As the problems with some Toyota models continue to make the news, the electronic controls that are built into our vehicles are being looked at closely. Some are starting to wonder if our computer on wheels poses more of a hazard than we think. I don’t believe anyone will disagree that these electronic controls play an important part to the safety of today’s car. But in our quest for added safety some are questioning the ability of these computer to work properly.

In a recent article it also stated that:

In August, the National Highway Traffic Safety Administration disclosed that Volvo was recalling late-model S80s, XC70s and XC60s because of a stalling problem linked to a software bug. The year before that, software-related stalls led to the recall of 2006 Chrysler Jeep Commanders. In 2004, Mitsubishi recalled Outlanders due to an electronic control module that could overheat and start fires. And in 2002, Volkswagen recalled Beetles, Jettas and Golfs because the brakes’ electronic controls could short-circuit and cause fires.

Now, some experts are asking whether automobile electronics — which are generally credited with improving safety — deserve more attention from government regulators to minimize the risk of trouble.

Ultimately, some people believe, cars will essentially drive themselves. That’s the idea behind a research project Volkswagen kicked off in November with Sun Microsystems and Stanford University. The team is working on what the automaker called an autonomous Audi, which “could return time to the car’s owners by taking care of routine driving chores, such as winding through a parking garage to an assigned spot each morning.”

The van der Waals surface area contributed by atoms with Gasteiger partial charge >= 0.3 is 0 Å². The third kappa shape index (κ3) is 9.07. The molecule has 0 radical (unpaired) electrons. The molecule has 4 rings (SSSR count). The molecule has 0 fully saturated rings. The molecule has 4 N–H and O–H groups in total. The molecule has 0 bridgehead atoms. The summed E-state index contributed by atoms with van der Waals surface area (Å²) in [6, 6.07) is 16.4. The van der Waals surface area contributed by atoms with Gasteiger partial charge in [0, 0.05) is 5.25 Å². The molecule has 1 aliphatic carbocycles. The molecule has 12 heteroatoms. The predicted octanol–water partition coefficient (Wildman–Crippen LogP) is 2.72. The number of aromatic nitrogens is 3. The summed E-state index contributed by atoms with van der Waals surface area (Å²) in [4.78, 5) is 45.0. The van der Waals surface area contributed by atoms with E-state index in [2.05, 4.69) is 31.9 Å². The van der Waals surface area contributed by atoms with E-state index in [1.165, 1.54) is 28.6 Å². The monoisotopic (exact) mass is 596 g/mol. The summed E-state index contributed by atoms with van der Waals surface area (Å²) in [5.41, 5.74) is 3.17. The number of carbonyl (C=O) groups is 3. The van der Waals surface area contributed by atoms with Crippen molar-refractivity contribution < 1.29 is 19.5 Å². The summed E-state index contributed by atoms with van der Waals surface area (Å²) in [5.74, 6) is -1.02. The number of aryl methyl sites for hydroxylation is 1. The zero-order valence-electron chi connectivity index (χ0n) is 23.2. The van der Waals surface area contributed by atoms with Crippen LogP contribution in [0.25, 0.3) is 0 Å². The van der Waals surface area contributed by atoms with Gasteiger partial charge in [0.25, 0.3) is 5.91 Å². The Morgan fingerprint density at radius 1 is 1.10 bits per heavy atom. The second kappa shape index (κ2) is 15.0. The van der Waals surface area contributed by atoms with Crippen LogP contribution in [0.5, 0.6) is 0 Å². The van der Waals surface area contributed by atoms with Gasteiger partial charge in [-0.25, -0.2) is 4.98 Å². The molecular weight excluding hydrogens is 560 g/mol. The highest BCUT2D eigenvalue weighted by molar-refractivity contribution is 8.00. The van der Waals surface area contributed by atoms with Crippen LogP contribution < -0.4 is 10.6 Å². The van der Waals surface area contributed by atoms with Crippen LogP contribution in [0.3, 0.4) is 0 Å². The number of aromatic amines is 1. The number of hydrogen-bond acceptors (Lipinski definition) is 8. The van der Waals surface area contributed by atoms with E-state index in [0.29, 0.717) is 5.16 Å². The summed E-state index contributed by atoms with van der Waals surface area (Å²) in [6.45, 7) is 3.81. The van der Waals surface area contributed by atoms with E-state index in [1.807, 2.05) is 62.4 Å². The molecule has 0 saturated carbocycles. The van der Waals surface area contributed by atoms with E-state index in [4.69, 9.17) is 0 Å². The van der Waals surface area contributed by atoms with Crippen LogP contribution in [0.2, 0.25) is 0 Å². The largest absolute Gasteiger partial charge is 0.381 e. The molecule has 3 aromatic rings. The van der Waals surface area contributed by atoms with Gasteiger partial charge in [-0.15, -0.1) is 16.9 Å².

Should consumers worry about the growing role computerized devices are assuming in their cars?

Last evening I watched a repeat of the History Channels, Titanic Achilles Heel. The basics of the program was to determine what other factors may have contributed to the sinking of the luxury liner including design flaws. Though we are familiar with the liner hitting the iceberg and suffering slight damage, the steel plates being brittle causing more damage, there was also some concern that the engineers who designed the ship may have been over zealous in their attempts to use less steel. Less steel meant a lighter design and a faster, fuel saving cruise.

The program also covered other new technologies like when U.S. merchant ships were welded together during WWII. Some of the ships broke in half. Also mentioned was one of the first U.K. passenger jets with square windows. Though stylish, they were attributed with causing cracking to the jets skin.

Yes, electronic technology is still new. But I love the fact that I am surrounded by six airbags, that my brakes are anti-lock, that electronic stability control is part of my ride and that traction control actually works on my AWD vehicle.

What about you? Do electronic controls bother you or give you a sense of safety?

Comments welcome.

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